So What Exactly Does it Mean to Buy a Property As Is?
“As is” is a real estate term that pop-ups frequently in the Los Angeles Market. Selling a property “as is” means that the seller makes no warranties about the condition of the property and will not fix anything or make repairs, nor will they lower the price or give credits because of the existence of problems or defects. In other words, what you see is what you get.
“As is” sales are common for foreclosures, short sales, trustee sale, probates, major fixers/teardowns, New construction (although they allow punchlists), and in strong seller’s markets- even some standard sales! Seasoned Real Estate investors are accustomed to AS IS Sales because they can understand the risks better working directly in the construction industry. For first time home buyers, you need to be extra careful!
Be extra careful with foreclosures or trustee sales, where the owner has never lived in the property. Since they have never occupied the property they are not required to make the standard seller disclosures.
Many sellers think that an “As Is” sale means that the buyer agrees to hold the seller harmless for all claims related to the sale of the property. Remember that old saying “Buyer Beware”?
This is not the case in California. State law (Cal. Civil Code 1102) mandates certain disclosures must be made with residential transactions, and that buyer and seller can’t waive these requirements.
An “As Is” clause should be considered putting the buyer on notice that no repairs or credits will be given.
“AS IS” still means that the seller must disclose all known material facts to the buyer.
What is a Material Fact?
Here is the test to determine if a fact is material or not is:
(A) Does the fact impact the desirability or market value of the property?
(B) If the buyer had known the fact, would they not have entered into the contract?
(C) Will the fact affect a buyer’s use and enjoyment of the property?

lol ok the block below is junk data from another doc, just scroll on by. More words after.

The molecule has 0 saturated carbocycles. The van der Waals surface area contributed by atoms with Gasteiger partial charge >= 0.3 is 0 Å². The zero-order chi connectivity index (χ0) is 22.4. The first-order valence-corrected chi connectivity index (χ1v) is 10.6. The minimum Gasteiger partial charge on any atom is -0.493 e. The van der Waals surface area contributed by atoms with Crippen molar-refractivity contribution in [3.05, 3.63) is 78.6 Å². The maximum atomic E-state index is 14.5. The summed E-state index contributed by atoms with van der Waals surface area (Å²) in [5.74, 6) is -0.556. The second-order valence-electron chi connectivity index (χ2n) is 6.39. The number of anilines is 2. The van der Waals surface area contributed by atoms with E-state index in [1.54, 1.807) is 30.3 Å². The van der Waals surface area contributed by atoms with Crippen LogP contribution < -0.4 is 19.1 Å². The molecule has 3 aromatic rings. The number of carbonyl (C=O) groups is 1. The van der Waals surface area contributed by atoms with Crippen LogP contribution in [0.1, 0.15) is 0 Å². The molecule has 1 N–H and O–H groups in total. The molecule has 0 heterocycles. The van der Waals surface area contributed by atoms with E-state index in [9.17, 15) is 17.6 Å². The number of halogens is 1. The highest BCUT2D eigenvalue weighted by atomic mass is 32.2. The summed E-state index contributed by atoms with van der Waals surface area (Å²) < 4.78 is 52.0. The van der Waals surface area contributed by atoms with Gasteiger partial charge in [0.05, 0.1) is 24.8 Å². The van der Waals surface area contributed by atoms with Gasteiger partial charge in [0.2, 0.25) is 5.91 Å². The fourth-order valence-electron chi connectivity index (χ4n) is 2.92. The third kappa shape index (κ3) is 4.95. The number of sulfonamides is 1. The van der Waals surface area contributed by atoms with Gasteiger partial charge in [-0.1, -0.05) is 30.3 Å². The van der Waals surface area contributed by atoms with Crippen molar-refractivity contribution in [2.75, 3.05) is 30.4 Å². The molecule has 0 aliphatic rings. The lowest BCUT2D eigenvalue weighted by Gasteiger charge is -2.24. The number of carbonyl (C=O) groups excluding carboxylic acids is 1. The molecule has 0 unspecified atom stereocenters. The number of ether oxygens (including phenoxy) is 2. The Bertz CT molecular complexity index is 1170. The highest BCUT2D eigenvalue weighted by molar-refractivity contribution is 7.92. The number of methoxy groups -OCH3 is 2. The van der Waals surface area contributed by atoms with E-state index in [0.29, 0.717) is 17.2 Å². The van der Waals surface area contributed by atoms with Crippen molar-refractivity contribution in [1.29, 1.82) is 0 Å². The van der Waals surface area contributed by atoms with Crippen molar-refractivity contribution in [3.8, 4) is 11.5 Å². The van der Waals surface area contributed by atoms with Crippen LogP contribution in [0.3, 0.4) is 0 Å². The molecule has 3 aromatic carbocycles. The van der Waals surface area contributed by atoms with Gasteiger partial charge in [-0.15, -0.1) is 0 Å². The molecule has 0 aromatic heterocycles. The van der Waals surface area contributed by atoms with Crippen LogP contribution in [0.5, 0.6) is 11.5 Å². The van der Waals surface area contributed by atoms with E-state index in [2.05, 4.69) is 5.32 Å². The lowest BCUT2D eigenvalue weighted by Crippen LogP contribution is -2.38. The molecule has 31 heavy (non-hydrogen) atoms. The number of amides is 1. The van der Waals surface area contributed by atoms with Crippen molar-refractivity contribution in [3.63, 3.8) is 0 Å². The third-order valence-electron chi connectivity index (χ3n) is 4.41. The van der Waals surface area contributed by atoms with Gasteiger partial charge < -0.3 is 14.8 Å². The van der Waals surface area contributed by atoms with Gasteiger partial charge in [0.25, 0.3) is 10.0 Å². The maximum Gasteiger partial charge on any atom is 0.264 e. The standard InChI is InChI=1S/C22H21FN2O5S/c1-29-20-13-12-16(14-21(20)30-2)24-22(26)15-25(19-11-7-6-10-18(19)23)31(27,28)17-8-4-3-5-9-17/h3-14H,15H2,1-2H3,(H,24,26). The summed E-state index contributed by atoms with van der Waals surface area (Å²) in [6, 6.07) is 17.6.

If yes to any of these questions, it is probably a material fact. In California, you do not need to disclose if someone died on the property or how they died, but it is usually a good practice to do so because the nosey neighbor will always tell the new owner about it so you might as well tell them first.
If a seller hides a material fact that is not visible or observable to the buyer, that is known to the seller, and that is discovered later, then the seller may be liable for negligent misrepresentation and failure to disclose and fraud in court. The statue of limitations is 2 years for these types of claims.
As is clause is not a way to avoid disclosure, but instead a way to shift responsibility for the condition of the property to the buyer.
When selling your property as is, it is highly recommended to either conduct presale inspections yourself to be provided to potential buyers, or allow buyers access to the property to inspect it themselves.
By providing buyers a presale inspection, or allowing them the right to inspect, you can dramatically lower your liability.
For buyers, If the seller demands no inspection contingency in offers, then as a buyer you have to bite the bullet and pay for inspection upfront before you are in escrow. It might really stink if you pay for the inspection and the seller chooses another offer, but its much better than the alternative, which is the seller accepts your offer and you find out there are huge problems and you might lose your earnest money deposit.